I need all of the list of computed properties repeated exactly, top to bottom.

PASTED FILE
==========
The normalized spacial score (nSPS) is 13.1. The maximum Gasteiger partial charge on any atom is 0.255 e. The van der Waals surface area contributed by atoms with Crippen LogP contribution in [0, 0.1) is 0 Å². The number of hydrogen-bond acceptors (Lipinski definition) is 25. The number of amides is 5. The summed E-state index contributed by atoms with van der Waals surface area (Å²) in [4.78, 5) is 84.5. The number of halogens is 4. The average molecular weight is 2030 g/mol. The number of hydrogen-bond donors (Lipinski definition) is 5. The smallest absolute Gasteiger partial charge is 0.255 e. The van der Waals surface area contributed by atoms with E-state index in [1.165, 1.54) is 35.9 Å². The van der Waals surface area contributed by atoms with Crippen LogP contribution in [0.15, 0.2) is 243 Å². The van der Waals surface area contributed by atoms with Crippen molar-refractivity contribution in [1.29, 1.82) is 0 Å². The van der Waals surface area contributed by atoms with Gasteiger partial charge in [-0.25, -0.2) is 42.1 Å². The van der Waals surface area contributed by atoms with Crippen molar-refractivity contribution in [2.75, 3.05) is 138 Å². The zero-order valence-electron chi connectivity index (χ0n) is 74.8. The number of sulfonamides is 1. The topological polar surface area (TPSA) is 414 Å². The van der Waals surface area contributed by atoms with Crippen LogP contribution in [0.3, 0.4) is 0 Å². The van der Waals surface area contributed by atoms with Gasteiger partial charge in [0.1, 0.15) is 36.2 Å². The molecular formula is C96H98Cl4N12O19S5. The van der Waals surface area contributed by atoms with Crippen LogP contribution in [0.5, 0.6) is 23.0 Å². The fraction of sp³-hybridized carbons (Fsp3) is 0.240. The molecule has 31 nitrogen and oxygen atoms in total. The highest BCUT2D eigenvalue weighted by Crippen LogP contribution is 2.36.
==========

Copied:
The normalized spacial score (nSPS) is 13.1. The maximum Gasteiger partial charge on any atom is 0.255 e. The van der Waals surface area contributed by atoms with Crippen LogP contribution in [0, 0.1) is 0 Å². The number of hydrogen-bond acceptors (Lipinski definition) is 25. The number of amides is 5. The summed E-state index contributed by atoms with van der Waals surface area (Å²) in [4.78, 5) is 84.5. The number of halogens is 4. The average molecular weight is 2030 g/mol. The number of hydrogen-bond donors (Lipinski definition) is 5. The smallest absolute Gasteiger partial charge is 0.255 e. The van der Waals surface area contributed by atoms with E-state index in [1.165, 1.54) is 35.9 Å². The van der Waals surface area contributed by atoms with Crippen LogP contribution in [0.15, 0.2) is 243 Å². The van der Waals surface area contributed by atoms with Crippen molar-refractivity contribution in [1.29, 1.82) is 0 Å². The van der Waals surface area contributed by atoms with Gasteiger partial charge in [-0.25, -0.2) is 42.1 Å². The van der Waals surface area contributed by atoms with Crippen molar-refractivity contribution in [2.75, 3.05) is 138 Å². The zero-order valence-electron chi connectivity index (χ0n) is 74.8. The number of sulfonamides is 1. The topological polar surface area (TPSA) is 414 Å². The van der Waals surface area contributed by atoms with Crippen LogP contribution in [0.3, 0.4) is 0 Å². The van der Waals surface area contributed by atoms with Gasteiger partial charge in [0.1, 0.15) is 36.2 Å². The molecular formula is C96H98Cl4N12O19S5. The van der Waals surface area contributed by atoms with Crippen LogP contribution in [0.5, 0.6) is 23.0 Å². The fraction of sp³-hybridized carbons (Fsp3) is 0.240. The molecule has 31 nitrogen and oxygen atoms in total. The highest BCUT2D eigenvalue weighted by Crippen LogP contribution is 2.36.